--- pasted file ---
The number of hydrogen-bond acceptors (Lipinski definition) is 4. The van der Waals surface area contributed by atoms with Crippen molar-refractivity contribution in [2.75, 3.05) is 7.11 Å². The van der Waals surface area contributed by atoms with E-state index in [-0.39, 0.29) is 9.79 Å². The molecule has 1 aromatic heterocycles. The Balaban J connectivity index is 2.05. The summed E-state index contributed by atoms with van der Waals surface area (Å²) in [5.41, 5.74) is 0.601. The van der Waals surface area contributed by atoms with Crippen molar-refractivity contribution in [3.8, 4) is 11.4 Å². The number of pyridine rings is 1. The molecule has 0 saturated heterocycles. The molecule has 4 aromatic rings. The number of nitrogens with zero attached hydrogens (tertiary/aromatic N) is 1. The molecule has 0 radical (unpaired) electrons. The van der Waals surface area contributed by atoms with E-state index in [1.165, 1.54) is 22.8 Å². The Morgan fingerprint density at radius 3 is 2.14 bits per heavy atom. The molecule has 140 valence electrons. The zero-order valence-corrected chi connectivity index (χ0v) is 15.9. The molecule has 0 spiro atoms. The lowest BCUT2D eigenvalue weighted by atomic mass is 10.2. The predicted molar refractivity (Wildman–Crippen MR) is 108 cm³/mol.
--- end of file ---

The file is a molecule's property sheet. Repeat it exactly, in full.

The number of hydrogen-bond acceptors (Lipinski definition) is 4. The van der Waals surface area contributed by atoms with Crippen molar-refractivity contribution in [2.75, 3.05) is 7.11 Å². The van der Waals surface area contributed by atoms with E-state index in [-0.39, 0.29) is 9.79 Å². The molecule has 1 aromatic heterocycles. The Balaban J connectivity index is 2.05. The summed E-state index contributed by atoms with van der Waals surface area (Å²) in [5.41, 5.74) is 0.601. The van der Waals surface area contributed by atoms with Crippen molar-refractivity contribution in [3.8, 4) is 11.4 Å². The number of pyridine rings is 1. The molecule has 0 saturated heterocycles. The molecule has 4 aromatic rings. The number of nitrogens with zero attached hydrogens (tertiary/aromatic N) is 1. The molecule has 0 radical (unpaired) electrons. The van der Waals surface area contributed by atoms with E-state index in [1.165, 1.54) is 22.8 Å². The Morgan fingerprint density at radius 3 is 2.14 bits per heavy atom. The molecule has 140 valence electrons. The zero-order valence-corrected chi connectivity index (χ0v) is 15.9. The molecule has 0 spiro atoms. The lowest BCUT2D eigenvalue weighted by atomic mass is 10.2. The predicted molar refractivity (Wildman–Crippen MR) is 108 cm³/mol.